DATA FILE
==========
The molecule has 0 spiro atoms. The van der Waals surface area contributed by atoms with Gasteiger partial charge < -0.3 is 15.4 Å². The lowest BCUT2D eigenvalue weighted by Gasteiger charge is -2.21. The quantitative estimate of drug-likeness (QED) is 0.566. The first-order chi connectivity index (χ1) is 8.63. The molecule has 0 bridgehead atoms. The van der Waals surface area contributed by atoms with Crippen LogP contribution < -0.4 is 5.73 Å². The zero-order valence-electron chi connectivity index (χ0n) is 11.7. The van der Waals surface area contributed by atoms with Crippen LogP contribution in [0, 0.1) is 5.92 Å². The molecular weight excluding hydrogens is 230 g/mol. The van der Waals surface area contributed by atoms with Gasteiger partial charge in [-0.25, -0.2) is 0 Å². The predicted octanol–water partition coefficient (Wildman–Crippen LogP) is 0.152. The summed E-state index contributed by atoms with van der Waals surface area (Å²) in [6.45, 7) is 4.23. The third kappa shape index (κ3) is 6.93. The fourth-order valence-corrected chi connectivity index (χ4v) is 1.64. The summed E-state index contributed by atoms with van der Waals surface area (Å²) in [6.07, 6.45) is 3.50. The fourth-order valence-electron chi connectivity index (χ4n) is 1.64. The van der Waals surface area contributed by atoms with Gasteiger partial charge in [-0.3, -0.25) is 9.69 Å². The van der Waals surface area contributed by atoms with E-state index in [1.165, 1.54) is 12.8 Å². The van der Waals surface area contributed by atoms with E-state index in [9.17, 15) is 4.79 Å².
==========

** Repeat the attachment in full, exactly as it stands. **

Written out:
The molecule has 0 spiro atoms. The van der Waals surface area contributed by atoms with Gasteiger partial charge < -0.3 is 15.4 Å². The lowest BCUT2D eigenvalue weighted by Gasteiger charge is -2.21. The quantitative estimate of drug-likeness (QED) is 0.566. The first-order chi connectivity index (χ1) is 8.63. The molecule has 0 bridgehead atoms. The van der Waals surface area contributed by atoms with Crippen LogP contribution < -0.4 is 5.73 Å². The zero-order valence-electron chi connectivity index (χ0n) is 11.7. The van der Waals surface area contributed by atoms with Crippen LogP contribution in [0, 0.1) is 5.92 Å². The molecular weight excluding hydrogens is 230 g/mol. The van der Waals surface area contributed by atoms with Gasteiger partial charge in [-0.25, -0.2) is 0 Å². The predicted octanol–water partition coefficient (Wildman–Crippen LogP) is 0.152. The summed E-state index contributed by atoms with van der Waals surface area (Å²) in [6.45, 7) is 4.23. The third kappa shape index (κ3) is 6.93. The fourth-order valence-corrected chi connectivity index (χ4v) is 1.64. The summed E-state index contributed by atoms with van der Waals surface area (Å²) in [6.07, 6.45) is 3.50. The fourth-order valence-electron chi connectivity index (χ4n) is 1.64. The van der Waals surface area contributed by atoms with Gasteiger partial charge in [-0.3, -0.25) is 9.69 Å². The van der Waals surface area contributed by atoms with E-state index in [1.165, 1.54) is 12.8 Å². The van der Waals surface area contributed by atoms with E-state index in [9.17, 15) is 4.79 Å².